Oh, if you're reading the articles, be wary because there's a lot of stuff being spoiled.
12 April 2009
25 March 2009
18 March 2009
I'm not the first and certainly won't be the last reader to herald Lowboy
for the subtle homage it pays to one of the best-known
heroes in 20th century fiction, or to envy and delight in its masterful
vision of New York City as seen from its darkest, most primal places. What's
most seductive for me about John Wray's third novel--and arguably the one that
puts him squarely on the map alongside contemporary luminaries like Joseph
O'Neill, Jonathan Lethem, and Junot Diaz--is how skillfully it maps the mind's
mysterious terrain. This isn't exactly uncharted land: John Wray's Will
Heller--a.k.a. Lowboy--is a paranoid schizophrenic who, certain of both his own
dysfunction and of the world's imminent collapse by way of global warming, could
easily remind you of Ken Kesey, but Wray handles that subtext delicately and is
careful to make Will's mission to "cool down" and save the world feel
single-minded without being moralistic. Wray invokes all the classic elements of
a mystery in the telling, and that's what makes this novel such a searing read.
As Will rides the subway in pursuit of a final solution to the crisis at hand,
we meet (among others) Will's mother Violet, an Austrian by birth with an
inscrutable intensity that gives the story a decidedly noir feel; Ali Lateef,
the unflappable detective investigating Will's disappearance whose touch of
brilliance always seems in danger of being snuffed out; and Emily Wallace, the
young woman at the heart of Will's tragic odyssey. The novel moves seamlessly
between Will's fits and starts below ground and Violet and Ali's equally
staccato investigation of each other above. This kind of pacing is the stuff we
crave (and we think you will, too)--the kind that draws you in so unawares that
before you know it, it's past midnight and you're down to the last page.
Atop that, I found, via YouTube, a great reading, very blogotheque or whatever that is, where John Wray reads his book on the actual subway (it was apparently written there, too; a romantic guesture, I presume).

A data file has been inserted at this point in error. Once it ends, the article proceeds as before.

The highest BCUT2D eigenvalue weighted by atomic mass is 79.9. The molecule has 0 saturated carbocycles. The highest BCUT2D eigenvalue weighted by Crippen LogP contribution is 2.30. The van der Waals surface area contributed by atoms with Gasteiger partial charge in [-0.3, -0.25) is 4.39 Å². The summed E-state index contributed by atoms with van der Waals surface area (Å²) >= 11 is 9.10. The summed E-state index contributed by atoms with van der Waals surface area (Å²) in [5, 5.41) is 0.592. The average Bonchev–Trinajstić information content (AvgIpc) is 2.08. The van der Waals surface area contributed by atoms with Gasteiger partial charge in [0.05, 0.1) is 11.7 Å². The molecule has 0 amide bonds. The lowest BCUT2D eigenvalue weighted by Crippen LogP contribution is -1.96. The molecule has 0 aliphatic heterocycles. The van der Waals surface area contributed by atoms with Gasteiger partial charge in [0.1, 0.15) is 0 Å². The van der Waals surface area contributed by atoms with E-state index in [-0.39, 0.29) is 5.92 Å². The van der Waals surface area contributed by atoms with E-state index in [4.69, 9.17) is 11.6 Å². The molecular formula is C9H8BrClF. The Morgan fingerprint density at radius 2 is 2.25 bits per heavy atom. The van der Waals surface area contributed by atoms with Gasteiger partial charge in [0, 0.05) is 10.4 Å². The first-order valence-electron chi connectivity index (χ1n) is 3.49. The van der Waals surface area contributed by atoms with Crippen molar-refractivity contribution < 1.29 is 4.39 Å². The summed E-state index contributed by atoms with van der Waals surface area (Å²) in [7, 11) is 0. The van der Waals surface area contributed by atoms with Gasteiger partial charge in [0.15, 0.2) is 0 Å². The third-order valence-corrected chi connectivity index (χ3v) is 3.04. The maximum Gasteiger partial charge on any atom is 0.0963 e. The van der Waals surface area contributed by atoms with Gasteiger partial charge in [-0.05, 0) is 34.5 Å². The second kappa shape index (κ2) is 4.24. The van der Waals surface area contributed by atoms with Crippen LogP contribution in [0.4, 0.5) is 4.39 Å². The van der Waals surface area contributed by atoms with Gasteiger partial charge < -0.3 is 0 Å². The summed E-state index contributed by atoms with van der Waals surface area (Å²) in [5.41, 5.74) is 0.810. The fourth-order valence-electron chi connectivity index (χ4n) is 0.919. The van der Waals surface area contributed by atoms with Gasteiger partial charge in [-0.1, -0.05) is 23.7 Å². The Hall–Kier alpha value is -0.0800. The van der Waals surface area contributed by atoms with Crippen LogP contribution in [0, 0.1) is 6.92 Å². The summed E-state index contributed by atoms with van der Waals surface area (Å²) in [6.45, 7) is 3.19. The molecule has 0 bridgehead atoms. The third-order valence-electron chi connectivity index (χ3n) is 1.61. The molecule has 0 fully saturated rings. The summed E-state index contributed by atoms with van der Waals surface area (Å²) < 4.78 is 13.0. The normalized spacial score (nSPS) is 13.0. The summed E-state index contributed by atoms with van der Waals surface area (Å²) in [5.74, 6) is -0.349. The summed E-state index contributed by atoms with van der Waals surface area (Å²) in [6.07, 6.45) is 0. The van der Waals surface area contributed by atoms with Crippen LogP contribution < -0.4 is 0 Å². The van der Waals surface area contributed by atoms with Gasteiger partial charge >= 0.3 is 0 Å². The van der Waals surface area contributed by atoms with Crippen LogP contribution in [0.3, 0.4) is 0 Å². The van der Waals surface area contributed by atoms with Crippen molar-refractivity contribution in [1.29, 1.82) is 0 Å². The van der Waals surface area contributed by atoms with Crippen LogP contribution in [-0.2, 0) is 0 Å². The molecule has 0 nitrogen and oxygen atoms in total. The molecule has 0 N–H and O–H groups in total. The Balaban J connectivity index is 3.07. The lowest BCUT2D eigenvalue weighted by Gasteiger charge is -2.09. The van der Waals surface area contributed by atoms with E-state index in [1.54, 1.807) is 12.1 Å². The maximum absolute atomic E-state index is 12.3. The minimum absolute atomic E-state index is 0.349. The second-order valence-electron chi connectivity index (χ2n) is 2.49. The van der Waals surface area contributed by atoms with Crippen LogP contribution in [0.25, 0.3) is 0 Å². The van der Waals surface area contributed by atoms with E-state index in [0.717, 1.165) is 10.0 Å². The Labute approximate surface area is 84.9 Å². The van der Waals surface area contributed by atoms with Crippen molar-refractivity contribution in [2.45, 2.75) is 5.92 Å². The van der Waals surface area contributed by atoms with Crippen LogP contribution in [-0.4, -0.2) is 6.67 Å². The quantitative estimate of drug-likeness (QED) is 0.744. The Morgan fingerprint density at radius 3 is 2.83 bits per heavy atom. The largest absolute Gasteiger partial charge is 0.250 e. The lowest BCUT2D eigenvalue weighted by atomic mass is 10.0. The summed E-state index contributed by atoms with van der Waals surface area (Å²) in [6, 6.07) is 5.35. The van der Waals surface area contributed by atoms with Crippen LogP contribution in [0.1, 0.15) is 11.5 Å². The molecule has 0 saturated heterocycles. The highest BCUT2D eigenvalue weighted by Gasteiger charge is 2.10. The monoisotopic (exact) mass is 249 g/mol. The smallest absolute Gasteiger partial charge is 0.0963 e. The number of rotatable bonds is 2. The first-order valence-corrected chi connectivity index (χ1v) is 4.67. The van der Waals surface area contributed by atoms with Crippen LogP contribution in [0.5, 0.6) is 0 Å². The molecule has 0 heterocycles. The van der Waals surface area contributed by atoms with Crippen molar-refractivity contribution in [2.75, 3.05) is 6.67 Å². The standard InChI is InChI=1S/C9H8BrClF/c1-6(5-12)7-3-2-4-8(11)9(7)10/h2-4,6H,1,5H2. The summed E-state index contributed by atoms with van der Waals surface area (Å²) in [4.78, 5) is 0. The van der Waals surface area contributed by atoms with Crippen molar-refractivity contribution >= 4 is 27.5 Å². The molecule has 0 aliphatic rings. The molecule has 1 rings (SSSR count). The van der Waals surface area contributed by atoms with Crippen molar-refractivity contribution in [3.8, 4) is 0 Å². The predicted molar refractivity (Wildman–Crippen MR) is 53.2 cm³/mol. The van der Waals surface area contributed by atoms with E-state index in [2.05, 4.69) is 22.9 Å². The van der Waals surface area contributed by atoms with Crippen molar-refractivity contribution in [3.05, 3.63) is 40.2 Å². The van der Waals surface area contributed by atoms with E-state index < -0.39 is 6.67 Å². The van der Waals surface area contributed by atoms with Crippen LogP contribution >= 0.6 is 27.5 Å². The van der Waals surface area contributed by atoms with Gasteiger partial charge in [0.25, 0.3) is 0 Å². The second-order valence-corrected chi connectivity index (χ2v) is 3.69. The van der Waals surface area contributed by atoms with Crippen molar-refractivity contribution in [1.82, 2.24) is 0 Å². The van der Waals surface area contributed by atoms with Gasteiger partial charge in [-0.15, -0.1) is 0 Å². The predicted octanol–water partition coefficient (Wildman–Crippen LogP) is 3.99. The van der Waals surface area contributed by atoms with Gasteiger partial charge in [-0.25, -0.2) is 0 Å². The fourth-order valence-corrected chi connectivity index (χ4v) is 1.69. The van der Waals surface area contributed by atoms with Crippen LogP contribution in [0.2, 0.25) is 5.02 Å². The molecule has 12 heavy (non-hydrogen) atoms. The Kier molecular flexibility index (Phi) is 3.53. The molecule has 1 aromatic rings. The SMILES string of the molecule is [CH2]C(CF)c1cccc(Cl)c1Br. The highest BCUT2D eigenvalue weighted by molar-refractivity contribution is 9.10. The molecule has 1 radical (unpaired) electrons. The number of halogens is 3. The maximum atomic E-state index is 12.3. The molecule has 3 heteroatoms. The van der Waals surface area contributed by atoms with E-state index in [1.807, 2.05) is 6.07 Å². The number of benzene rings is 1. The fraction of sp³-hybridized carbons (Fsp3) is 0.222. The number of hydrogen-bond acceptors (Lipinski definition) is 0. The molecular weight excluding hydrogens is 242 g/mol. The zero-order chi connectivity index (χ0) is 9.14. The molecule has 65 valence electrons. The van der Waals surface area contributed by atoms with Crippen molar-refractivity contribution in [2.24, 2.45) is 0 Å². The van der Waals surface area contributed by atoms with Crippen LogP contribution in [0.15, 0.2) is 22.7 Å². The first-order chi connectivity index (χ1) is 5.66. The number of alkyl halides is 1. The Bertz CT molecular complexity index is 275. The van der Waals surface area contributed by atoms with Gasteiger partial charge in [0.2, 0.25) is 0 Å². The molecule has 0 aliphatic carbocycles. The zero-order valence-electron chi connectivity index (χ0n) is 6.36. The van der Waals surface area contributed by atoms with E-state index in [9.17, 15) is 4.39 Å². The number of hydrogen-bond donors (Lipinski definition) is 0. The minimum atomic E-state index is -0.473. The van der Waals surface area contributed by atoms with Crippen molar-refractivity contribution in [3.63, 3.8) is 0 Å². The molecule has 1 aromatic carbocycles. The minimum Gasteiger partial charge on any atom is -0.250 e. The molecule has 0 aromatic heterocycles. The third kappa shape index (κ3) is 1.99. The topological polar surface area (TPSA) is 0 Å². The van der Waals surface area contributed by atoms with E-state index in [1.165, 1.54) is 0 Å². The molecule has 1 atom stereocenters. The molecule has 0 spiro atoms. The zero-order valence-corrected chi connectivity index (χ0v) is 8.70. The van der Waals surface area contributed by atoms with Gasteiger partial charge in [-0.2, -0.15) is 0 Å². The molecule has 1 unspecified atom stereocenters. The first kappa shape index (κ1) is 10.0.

I also like the further premise of this video:
15 March 2009
You know, lately I've noticed that I've been watching a lot more TV, yet I don't actually watch it on my television set, but more on the Internet. Hulu.com is a wonderful Web site, and I seriously found the original Addams Family sitcom from the 60s -- all 64 episodes. Movies are just sort of flying back and I'll watch one occasionally, though I haven't seen anything in theaters since Coraline, which if you haven't seen, I'm very very sorry, and I don't think there's really anything interesting coming out till . . . all right, I'll be honest and admit that I do want to see that new Star Trek, which looks like it'll be a boatload of fun. The Boat that Rocked looks like the right kinds of goofy too, though is it difficult to do a radio movie? I haven't seen Talk to Me yet, but I wanted to. I haven't actually attempted a radio based story quite yet, bizarre considering I work at a radio station. Anyway, I refuse to see Watchmen because I hate both the comic and Zack Snyder, and God knows if anything good was released this week. Scorsese has a movie coming out at the end of this year; that new Michael Mann film looks interesting; and yes yes I'll admit it, Harry Potter and the Half-Blood Prince looks fairly wicked awesome. Seeing as we got detracted from the original point, I'll sum it up at this: at the moment I'd rather watch a season or series of a good TV program (and I am picky when it comes to TV, moreso than movies or books or music) than a single movie.